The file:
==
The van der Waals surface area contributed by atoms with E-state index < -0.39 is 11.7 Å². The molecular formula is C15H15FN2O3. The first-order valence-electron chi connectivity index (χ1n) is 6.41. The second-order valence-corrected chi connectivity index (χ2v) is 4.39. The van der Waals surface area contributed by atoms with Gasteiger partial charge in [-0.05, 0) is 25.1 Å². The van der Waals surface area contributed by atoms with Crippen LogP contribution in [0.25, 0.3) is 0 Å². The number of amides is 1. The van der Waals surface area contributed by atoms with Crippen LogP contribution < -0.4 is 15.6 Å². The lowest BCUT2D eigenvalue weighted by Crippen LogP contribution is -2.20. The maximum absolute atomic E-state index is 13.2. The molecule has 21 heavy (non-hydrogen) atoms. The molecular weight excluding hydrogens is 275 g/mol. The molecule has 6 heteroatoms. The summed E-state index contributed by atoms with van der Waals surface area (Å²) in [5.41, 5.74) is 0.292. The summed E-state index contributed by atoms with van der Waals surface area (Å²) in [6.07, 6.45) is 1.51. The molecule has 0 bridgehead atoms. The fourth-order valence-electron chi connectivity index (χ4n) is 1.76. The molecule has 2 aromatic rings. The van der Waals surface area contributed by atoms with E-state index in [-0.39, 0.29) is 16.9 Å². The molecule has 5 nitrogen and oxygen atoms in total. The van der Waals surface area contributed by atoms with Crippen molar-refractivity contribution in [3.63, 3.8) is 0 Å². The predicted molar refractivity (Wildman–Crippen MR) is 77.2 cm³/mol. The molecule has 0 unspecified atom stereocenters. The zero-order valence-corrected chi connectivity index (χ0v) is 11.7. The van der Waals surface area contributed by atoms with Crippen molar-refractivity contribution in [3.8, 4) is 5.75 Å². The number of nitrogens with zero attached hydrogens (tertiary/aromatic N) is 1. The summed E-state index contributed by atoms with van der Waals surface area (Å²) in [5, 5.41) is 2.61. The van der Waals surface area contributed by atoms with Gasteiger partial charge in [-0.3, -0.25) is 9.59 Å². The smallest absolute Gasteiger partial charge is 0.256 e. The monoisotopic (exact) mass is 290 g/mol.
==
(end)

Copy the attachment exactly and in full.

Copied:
The van der Waals surface area contributed by atoms with E-state index < -0.39 is 11.7 Å². The molecular formula is C15H15FN2O3. The first-order valence-electron chi connectivity index (χ1n) is 6.41. The second-order valence-corrected chi connectivity index (χ2v) is 4.39. The van der Waals surface area contributed by atoms with Gasteiger partial charge in [-0.05, 0) is 25.1 Å². The van der Waals surface area contributed by atoms with Crippen LogP contribution in [0.25, 0.3) is 0 Å². The number of amides is 1. The van der Waals surface area contributed by atoms with Crippen LogP contribution < -0.4 is 15.6 Å². The lowest BCUT2D eigenvalue weighted by Crippen LogP contribution is -2.20. The maximum absolute atomic E-state index is 13.2. The molecule has 21 heavy (non-hydrogen) atoms. The molecular weight excluding hydrogens is 275 g/mol. The molecule has 6 heteroatoms. The summed E-state index contributed by atoms with van der Waals surface area (Å²) in [5.41, 5.74) is 0.292. The summed E-state index contributed by atoms with van der Waals surface area (Å²) in [6.07, 6.45) is 1.51. The molecule has 0 bridgehead atoms. The fourth-order valence-electron chi connectivity index (χ4n) is 1.76. The molecule has 2 aromatic rings. The van der Waals surface area contributed by atoms with E-state index in [-0.39, 0.29) is 16.9 Å². The molecule has 5 nitrogen and oxygen atoms in total. The van der Waals surface area contributed by atoms with Crippen molar-refractivity contribution in [3.63, 3.8) is 0 Å². The predicted molar refractivity (Wildman–Crippen MR) is 77.2 cm³/mol. The molecule has 0 unspecified atom stereocenters. The zero-order valence-corrected chi connectivity index (χ0v) is 11.7. The van der Waals surface area contributed by atoms with Crippen molar-refractivity contribution in [3.8, 4) is 5.75 Å². The number of nitrogens with zero attached hydrogens (tertiary/aromatic N) is 1. The summed E-state index contributed by atoms with van der Waals surface area (Å²) in [5, 5.41) is 2.61. The van der Waals surface area contributed by atoms with Gasteiger partial charge in [-0.3, -0.25) is 9.59 Å². The smallest absolute Gasteiger partial charge is 0.256 e. The monoisotopic (exact) mass is 290 g/mol.